Shortly after the Civil War, a young pioneer family tries to re-build their lives by moving to the prairies of Minnesota, with disastrous consequences. Pilot film to the long-running TV series.Written by
The original TV movie/pilot episode which aired on NBC in 1974 did not use the familiar classic David Rose theme song. It had a different theme song, but fans of the series will recognize it as a musical trope that reoccurs regularly throughout the series. See more »
Throughout the series, children seem to come and go in the school, but the school stays the same size, but they act like the new characters were there all the time. Also some characters only appear once, are said to have stayed, but disappear. See more »
Well, you may say I made his acquaintance when I came out of the saloon... uh... when I was coming out of the hotel in Independence.
Independence? You went all the way to Independence in this blizzard? You gotta be mad!
Well, that's been said before. Well anyway, there he was. There he was just a standing there with his pack mule.
Well, he uses a pack mule out here. It's more practical. Well, I recognized him right away. Recognized him by his big, white beard and big, round belly. ...
[...] See more »
In Germany there are two different dubbed versions. The first one was only shown once on TV (on 30 May 1976). The second one was released on video in the 1980s and never shown on TV. See more »
I was lucky to grow up watching Little House and now with repeats I've found it still holds up against the best shows on offer.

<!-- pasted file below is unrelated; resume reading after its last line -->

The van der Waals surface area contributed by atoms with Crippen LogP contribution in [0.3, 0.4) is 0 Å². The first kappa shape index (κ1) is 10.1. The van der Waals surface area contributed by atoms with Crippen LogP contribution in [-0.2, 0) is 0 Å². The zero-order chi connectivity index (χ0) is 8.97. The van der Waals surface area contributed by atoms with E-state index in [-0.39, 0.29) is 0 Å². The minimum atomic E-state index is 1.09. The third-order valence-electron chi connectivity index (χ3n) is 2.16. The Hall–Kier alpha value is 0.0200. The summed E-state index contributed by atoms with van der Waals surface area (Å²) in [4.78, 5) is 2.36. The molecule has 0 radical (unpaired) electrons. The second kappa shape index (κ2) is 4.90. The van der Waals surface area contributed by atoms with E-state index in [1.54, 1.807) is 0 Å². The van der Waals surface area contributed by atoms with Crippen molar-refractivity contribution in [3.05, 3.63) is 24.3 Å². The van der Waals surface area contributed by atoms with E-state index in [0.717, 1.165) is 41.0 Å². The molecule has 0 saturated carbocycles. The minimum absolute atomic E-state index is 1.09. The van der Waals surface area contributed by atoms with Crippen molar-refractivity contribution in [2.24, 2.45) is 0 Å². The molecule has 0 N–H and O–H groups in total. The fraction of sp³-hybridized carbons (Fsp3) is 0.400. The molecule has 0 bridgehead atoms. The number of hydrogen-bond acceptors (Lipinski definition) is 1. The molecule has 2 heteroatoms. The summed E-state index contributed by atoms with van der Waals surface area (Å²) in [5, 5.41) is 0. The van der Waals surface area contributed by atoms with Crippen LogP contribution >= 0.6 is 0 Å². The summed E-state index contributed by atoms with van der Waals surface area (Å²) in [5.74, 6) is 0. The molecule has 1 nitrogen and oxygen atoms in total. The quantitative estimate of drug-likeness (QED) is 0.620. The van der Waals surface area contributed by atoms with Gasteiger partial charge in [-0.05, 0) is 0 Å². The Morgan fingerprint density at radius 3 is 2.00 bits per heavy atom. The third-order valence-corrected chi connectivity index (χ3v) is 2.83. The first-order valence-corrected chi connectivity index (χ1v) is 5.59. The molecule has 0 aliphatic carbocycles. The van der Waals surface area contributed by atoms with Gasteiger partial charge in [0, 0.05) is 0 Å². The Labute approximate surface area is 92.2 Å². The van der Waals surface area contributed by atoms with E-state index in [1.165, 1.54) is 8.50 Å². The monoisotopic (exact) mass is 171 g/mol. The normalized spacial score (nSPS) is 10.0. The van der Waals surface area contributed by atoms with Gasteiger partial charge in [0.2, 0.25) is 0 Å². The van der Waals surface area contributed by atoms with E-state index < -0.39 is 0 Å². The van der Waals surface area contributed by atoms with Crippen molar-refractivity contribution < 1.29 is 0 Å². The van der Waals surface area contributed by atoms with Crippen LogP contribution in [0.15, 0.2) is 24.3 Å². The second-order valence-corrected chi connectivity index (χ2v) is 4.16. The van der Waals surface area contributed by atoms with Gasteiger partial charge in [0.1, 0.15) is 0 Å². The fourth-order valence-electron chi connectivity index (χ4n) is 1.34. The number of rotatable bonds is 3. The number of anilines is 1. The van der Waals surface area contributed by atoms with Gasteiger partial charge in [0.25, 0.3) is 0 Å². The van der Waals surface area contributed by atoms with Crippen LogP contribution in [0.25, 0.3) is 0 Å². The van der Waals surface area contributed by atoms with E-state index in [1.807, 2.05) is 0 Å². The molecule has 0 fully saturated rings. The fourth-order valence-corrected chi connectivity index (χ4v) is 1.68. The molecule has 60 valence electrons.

Criticisms that the show is too sweet is a little unfair. The characters may be endearing and the children polite but this can not be seen as reason for dismissing the show. In fact not every episode had a happy ending.
The show also dealt with rascism, drugs and alcohol abuse from time to time. Mostly the show gained the impressive ratings with thought provoking story lines, good humour, a sense of love the characters displayed towards another and characters that people could identify with. The hardworking honest farmer (Charles Ingalls) and caring wife (Caroline) tomboy (Laura) studious sister (Mary) as well as the brow beaten store owner (Nells Oleson) his nagging wife (Harriet) and his terrible two-some children (Nellie and Willie) along with others.
The hardships the Ingalls faced were over come with the love they had for each other, friendships with those in the town and a solid belief in God and Christian values.
The show hit all the right places that a solid family drama series should and today it is very hard to find another show that can compare.
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